I feel that Spring often gets overshadowed by the excitement for the summer, whilst I do like Summer I usually find it too long, a bit disappointing, sometimes quite sweaty and a little pressured to have "the best summer ever". Whereas Spring is just free to be enjoyed for what it is. It's slow to start but once it's here, it's everywhere you look. Roadsides and streets are bursting with blossoming trees and flowers, the trees are getting ready to unfurl their new leaves, there's fresh colours everywhere and you know what, the weather is actually always pretty good. Those first few days where you can feel the sun warm you skin for the first time in months, the need to shed your coat for a few hours in the afternoon and of course the darkness retreating a little every day and those evenings inching along to be longer. There's no pressure for it to be hot or sunny, there are just beautiful days to be enjoyed where there's always new life to spot and an ever changing palette of colour before your eyes. When people announce that they're ready for the Summer, or that a nice Spring day "feels like Summer is here!" then I'm the first to fight in Springs corner for it not to be overlooked. Don't wish away this magical, beautiful time of hope and optimistic days, where it's not too hot or not too cold. Where magnolia flowers take your breath away and you find your self taking detours just to spot out the biggest and the best blooms. I'd swap a warm Spring day with fresh air over a hot, humid, sweaty, sticky summers day spent being chased by wasps and hiding in the shade, every time!


ahem...anyway. I shall just step down from my soapbox and hide it away and get on with showing you a few pictures from our walk around one of my favourite National Trust properties, Lacock Abbey. When we arrived we played in the park and ate our lunch outside (the first mini picnic of the year!) and then ran for cover to the cafe from the rain and hail shower, perfectly timed for scones and hot chocolate. The clouds then disappeared as we made our way round the grounds, taking in the carpets of snowdrops, crocus's and emerging daffodils and wild garlic. We stopped by the greenhouse, admiring the sweet smelling hyacinths and trying to stroke the prettiest but grumpiest cat!


Walking through the grounds surrounded by bird song and the gentle sunshine just felt so restorative and calming. We found another cat to stroke, a rope swing and tree stumps to climb. It just felt good to be outside again. We then explored the Abbey as well as Henry Fox Talbots house before heading home. We didn't get to explore the village again this time, but we can always save that for next time!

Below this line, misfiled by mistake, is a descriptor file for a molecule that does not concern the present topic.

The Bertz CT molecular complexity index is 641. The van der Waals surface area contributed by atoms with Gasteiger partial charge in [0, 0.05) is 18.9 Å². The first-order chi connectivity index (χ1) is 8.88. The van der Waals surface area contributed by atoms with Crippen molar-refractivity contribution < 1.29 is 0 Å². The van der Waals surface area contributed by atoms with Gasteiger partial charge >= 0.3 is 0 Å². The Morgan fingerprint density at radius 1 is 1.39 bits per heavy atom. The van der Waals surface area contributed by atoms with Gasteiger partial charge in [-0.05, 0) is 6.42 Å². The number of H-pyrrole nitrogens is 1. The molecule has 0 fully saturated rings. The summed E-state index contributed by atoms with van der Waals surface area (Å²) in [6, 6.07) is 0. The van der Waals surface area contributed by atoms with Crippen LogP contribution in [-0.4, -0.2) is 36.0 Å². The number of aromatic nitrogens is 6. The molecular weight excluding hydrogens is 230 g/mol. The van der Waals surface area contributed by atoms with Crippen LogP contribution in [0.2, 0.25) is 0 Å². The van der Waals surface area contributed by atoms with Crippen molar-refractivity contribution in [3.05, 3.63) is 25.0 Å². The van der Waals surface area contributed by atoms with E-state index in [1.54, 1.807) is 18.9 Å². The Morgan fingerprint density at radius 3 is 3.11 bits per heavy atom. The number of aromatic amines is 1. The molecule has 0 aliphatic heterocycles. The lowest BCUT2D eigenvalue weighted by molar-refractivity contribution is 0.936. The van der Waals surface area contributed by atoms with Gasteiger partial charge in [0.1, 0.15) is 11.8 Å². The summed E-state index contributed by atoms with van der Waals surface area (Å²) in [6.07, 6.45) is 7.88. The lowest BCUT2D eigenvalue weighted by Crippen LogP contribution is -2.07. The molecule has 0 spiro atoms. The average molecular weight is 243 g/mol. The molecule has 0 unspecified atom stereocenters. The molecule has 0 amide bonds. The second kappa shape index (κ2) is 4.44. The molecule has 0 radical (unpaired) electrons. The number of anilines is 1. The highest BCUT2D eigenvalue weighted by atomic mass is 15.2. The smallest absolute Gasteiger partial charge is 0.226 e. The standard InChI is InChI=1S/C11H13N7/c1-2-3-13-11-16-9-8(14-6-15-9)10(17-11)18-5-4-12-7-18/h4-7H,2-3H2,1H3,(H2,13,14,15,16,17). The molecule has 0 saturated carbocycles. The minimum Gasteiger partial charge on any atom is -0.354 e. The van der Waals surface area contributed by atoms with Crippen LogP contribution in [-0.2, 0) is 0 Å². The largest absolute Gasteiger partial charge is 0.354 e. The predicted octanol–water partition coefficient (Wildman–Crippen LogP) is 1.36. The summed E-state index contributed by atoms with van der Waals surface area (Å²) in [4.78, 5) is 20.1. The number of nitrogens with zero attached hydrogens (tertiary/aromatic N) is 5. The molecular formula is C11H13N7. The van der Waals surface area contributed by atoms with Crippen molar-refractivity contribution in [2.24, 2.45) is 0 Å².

November walks


Our weekends recently have tried to involve a family walk of some kind, and we're still discovering new places to go around us. We found a great woodlands not too far away in the Mendips and also staying closer to home with local walks. There's something I love about getting bundled up warm and heading out whatever the weather, even with the threat of rain. It makes the getting home and getting warm and cosy all the more enjoyable.





There's also a little video featuring some of our walks here:

November walks


Our weekends recently have tried to involve a family walk of some kind, and we're still discovering new places to go around us. We found a great woodlands not too far away in the Mendips and also staying closer to home with local walks. There's something I love about getting bundled up warm and heading out whatever the weather, even with the threat of rain. It makes the getting home and getting warm and cosy all the more enjoyable.





There's also a little video featuring some of our walks here:

A family walk: Killerton National Trust

 So I'm going to try and be a little more up to date with my post's, as often I have adventures sitting there waiting to be shared but then too much time goes past and I forget and then it feels like it's the wrong time to share. Too much else is going on though to be consistent, but I find it nice to be able to look back in a year or two at what we were doing and how we all looked. Recently thanks to the memories function on facebook popping up daily reminders of what we were doing one, two, three etc years ago it's made me even more want to capture our days now, as they happen. There's something magical in looking back, the shock of how much the children have grown and changed, old outfits which send you searching through under the bed boxes to hunt them out and retrieve them to relive them again. Important milestones too, most of last year the little steps and victories we had with Rohan, how his first year was laid out and all that we went through. I love being able to look back and remember it all.